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Navy Experimental Dive Unit Testing Pools, Chambers Put Humans, Gear to the Test

PANAMA CITY, Fla., July 29, 2016 — On a high ledge in the corner of a 12-foot deep test pool containing some 33,000 gallons of 40-degree water sits an unfinished Sudoku puzzle.

Several hours into a six or seven hour experiment, a Navy test subject clad in a prototype dive suit floats near the bottom as he communicates with a topside team of engineers, physiologists and technicians at the Navy Experimental Diving Unit, Naval Surface Warfare Center here, and it seems they’ll have a far more complex puzzle to solve.

Navy Master Diver Ryan Langley, NEDU operations department master diver, said he and his team are charged to test human biometrics, glean vital data points, and assess dive gear for form, fit and function before it’s sent out for fleet use.

“We want to have a controlled environment here before we put everyone in the unforgiving mercy of the ocean,” Langley said. “It’s a safe environment, it’s a quick exit and we have a treatment facility right here so if something does come about, we can treat it immediately.”

Langley said the operations team can adjust the water from a glacial 35 degrees Fahrenheit to a boiling 105 degrees Fahrenheit.

Chilling Out

And, as some of the recreational objects beneath the surface might suggest, test subjects submerged for six-to-seven hours pass the time to beat boredom and enjoy creature comforts while the NEDU team scrutinizes their core temperature and vital signs, as well as dive gear that’s passed the review phase.

“We have some things down there to keep them busy, some underwater football, we also have a [movie] projector … and they can hear through a transducer underwater,” Langley said. “So right now, I don’t know if you can hear it, but they’re actually watching ‘Elf.’”

Other apparatus includes a horizontal exercise bike with RPM monitoring equipment to simulate diver output on the bottom during a working dive, Langley said.

Still, even the sharpest divers can face daunting conditions during experiments.

“When you’re at the bottom of this pool for a very extended period of time, your mind does start to play tricks on you, and you get very bored,” Langley said. “Sometimes the elements may get to you, so you have that constant thing in your head, ‘Do I want to get out now? Do I want to stay down here? What will everyone else think about me?’”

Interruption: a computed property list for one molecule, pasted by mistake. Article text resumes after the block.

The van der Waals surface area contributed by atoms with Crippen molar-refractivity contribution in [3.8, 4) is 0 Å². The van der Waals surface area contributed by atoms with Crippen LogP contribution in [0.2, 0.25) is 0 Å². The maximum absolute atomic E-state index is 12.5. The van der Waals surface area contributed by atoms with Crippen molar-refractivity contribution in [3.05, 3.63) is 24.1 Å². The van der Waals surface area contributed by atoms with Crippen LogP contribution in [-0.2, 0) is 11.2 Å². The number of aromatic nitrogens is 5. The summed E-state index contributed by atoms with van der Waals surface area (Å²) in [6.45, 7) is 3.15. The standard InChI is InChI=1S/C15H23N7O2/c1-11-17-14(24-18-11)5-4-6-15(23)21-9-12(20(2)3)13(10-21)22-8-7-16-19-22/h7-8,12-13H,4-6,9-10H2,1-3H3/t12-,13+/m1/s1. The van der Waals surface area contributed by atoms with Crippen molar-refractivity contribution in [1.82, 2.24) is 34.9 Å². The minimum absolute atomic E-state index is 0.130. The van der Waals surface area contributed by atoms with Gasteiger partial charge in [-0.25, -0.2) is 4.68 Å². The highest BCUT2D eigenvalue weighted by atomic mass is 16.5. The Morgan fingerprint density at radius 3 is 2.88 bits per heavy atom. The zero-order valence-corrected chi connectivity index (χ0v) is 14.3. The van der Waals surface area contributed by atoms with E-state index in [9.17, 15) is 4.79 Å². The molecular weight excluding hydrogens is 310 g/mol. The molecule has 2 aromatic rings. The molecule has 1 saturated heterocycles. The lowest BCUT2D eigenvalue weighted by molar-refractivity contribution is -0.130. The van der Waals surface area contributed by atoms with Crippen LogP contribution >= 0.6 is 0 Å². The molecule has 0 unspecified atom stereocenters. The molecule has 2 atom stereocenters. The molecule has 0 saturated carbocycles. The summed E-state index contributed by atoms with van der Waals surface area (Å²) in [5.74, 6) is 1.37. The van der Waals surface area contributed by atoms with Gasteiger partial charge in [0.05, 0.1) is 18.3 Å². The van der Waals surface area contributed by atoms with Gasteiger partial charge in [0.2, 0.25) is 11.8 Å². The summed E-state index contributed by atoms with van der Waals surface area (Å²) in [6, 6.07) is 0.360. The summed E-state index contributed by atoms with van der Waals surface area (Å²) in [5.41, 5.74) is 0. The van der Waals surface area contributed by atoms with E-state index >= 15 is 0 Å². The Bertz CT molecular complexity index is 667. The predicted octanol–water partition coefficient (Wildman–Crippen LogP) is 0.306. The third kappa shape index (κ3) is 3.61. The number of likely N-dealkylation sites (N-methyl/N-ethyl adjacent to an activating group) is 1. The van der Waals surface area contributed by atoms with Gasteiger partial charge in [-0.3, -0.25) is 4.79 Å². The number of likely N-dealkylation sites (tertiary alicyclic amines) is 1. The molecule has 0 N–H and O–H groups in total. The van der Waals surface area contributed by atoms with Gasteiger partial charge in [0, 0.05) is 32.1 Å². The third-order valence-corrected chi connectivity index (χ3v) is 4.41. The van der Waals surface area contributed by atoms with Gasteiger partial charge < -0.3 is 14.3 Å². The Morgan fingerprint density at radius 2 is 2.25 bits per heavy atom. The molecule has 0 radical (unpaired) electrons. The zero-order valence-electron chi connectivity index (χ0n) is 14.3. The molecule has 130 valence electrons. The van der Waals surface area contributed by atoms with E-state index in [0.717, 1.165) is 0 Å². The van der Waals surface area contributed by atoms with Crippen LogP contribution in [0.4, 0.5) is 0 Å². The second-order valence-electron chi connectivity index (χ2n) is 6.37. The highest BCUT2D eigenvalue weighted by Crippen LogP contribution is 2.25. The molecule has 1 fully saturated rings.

But, he asserts, “having that perseverance to get through a dive, even though it’s not the most fun or comfortable thing at the time, plays a lot into what we do here.”

Under Pressure

As a 12-foot pool cannot be pressurized, the NEDU team sometimes conducts saturation dive tests to analyze deeper dive conditions while stanching decompression sickness in their experiment participants.

That’s when the behemoth, five-chamber, self-contained, temperature and pressure controlled ocean simulation facility comes into play.

Navy Diver Senior Chief Petty Officer Eric Wilson, NEDU command master diver, said the OSF is the most complex and largest saturation facility in the Defense Department’s inventory. It was developed in the late 1960s and installed at the NEDU in the early 1970s before being commissioned in 1975.

“Our depth capability is 2,250 feet, we did saturation dives up to 1,800 feet in 1979, and we continue to do saturation, cutting-edge diving for the Navy all the way to today,” Wilson said.

And once the highly-seasoned divers arrive to the NEDU, they’ll spend a good 6-12 months training together in preparation for extended time in very close quarters.

“The qualification process is probably like no other in the sense that we do saturation diving [and] you are sometimes in the chamber for 5, 6, 10 or 12 days,” Wilson said.

To mitigate that, Wilson said the NEDU team builds a “sat” team in which the test subjects physically train together, eat together, and live closely during a work-up cycle ranging from 1-3 weeks, depending on the dive series.

An institutional review board proposes a protocol based on a fleet requirement to decide whether a test calls for human subject research, equipment research, biomedical research or some combination thereof.